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33 of 33 people found the following review helpful
5.0 out of 5 stars Deep and Haunting
QUICK HIT: Deeply philosophical, yet compulsively readable. Inherently theological, yet pulse-pounding in its intensity. Ted Dekker's The Sanctuary is well worth waiting for. You'll want to wrestle with it, savor it, consider it, second-guess it, and, as it settles into its climax, simply hang on for the ride.

It's been seven years since Danny Hansen saw the...
Published on October 30, 2012 by Josh Olds of Life is Story

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35 of 43 people found the following review helpful
2.0 out of 5 stars Disturbingly violent, darkly depressing
I pre ordered The Sanctuary because I liked The Priest's Graveyard so much. I didn't read any reviews because I was so sure I'd like it. Well, the story itself was good. I connected with the characters and enjoyed the romance started in the first book. The characters seemed so real that I had to remind myself they were fictional. It was great untill it got to one very...
Published 24 months ago by Amazon Customer


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33 of 33 people found the following review helpful
5.0 out of 5 stars Deep and Haunting, October 30, 2012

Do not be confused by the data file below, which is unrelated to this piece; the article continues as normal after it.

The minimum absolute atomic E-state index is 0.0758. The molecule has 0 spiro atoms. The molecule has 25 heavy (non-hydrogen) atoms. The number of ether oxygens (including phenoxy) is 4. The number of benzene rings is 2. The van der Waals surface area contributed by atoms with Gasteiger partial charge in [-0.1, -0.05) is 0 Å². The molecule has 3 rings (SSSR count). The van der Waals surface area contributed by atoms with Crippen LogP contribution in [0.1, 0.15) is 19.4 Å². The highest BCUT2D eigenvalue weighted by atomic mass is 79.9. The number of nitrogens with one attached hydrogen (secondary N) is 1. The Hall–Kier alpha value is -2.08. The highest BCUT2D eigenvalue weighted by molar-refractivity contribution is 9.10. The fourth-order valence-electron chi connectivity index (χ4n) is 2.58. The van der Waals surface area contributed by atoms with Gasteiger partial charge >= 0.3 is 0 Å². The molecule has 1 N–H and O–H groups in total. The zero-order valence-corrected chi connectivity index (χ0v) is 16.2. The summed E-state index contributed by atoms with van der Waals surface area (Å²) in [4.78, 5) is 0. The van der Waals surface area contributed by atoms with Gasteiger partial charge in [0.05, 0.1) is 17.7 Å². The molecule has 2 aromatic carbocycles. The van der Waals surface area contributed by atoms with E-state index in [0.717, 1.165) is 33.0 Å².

This review is from: The Sanctuary (Kindle Edition)
QUICK HIT: Deeply philosophical, yet compulsively readable. Inherently theological, yet pulse-pounding in its intensity. Ted Dekker's The Sanctuary is well worth waiting for. You'll want to wrestle with it, savor it, consider it, second-guess it, and, as it settles into its climax, simply hang on for the ride.

It's been seven years since Danny Hansen saw the outside of a prison cell. Seven years since he willingly turned himself in and confessed to two high-profile murders. A deal with the DA meant no press and a fifty-year sentence. And during those seven years, Danny had done the only thing he could do...simply wait.

Renee Gilmore, on the other hand, has struggled to put her life back together--well, back together assumed it was once whole and Renee wasn't sure that was the case anymore. She had fallen into evil, been saved into an even darker evil, and then Danny came along and saved her truly. In the seven years since her husband had confessed, she's struggled to come to terms with the prison of her mind, to come to terms with the fact that Danny is all but lost to her and that she can't function without him.